Working Paper No. 621

Do Mergers Result in Collusion?

Published: June 14, 2004Pages: 34Keywords: Merger Control; Collusion; Coordinated Effects; Oligopolistic Dominance; Competition PolicyJEL-codes: D43; L13; L41

Do Mergers Result in Collusion? Mattias Ganslandt and Pehr-Johan Norbäck

We examine coordinated effects of mergers in the Swedish retail market for gasoline during the period 1986-2002. Despite significant changes in market concentration and many factors conductive to coordination, the empirical analysis shows that the level of coordination is low. In addition, statistical tests reject the hypothesis that mergers and acquisitions result in "coordinated effects". In particular, higher market concentration does not result in more collusive behavior and, consequently, the relevance of simple "checklists" in merger control can be questioned.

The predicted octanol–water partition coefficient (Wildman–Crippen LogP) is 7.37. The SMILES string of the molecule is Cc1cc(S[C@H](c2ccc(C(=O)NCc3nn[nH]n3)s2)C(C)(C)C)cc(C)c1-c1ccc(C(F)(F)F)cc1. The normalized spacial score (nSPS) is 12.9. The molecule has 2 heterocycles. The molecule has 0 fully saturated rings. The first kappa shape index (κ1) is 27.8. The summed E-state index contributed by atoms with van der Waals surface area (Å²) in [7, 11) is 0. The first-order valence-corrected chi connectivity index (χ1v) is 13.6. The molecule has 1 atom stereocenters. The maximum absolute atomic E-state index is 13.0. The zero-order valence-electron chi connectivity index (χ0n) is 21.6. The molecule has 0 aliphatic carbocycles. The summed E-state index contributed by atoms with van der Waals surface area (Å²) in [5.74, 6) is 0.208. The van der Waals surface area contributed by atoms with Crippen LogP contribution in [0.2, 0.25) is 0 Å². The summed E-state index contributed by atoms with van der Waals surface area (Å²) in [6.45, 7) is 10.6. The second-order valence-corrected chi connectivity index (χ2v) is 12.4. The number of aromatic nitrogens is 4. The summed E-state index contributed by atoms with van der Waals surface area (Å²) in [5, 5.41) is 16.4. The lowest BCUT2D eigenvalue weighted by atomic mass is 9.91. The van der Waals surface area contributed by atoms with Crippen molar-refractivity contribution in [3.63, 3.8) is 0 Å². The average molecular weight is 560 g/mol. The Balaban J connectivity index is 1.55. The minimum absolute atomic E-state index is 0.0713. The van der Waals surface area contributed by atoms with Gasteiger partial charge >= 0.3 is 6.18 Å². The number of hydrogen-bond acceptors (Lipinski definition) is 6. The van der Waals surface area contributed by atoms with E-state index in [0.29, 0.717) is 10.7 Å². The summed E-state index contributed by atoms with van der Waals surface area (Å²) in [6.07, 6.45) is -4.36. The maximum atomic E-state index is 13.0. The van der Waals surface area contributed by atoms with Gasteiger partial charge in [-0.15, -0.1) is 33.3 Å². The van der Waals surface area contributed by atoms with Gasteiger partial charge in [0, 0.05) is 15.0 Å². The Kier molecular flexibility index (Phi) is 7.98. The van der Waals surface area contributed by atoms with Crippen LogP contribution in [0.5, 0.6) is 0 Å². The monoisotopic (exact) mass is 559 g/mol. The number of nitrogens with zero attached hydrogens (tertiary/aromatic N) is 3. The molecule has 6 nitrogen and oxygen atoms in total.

Pehr-Johan Norbäck


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Sick of Inequality?

An Introduction to the Relationship between Inequality and Health

Sick of Inequality.jpg

In this book Andreas Bergh, Therese Nilsson, IFN and Lund University, and Daniel Waldenström, IFN and Paris School of Economics, France, review the latest research on the relationship between inequality and health. What does inequality mean for our health? Does increasing income inequality affect outcomes such as obesity, life expectancy and subjective well-being?


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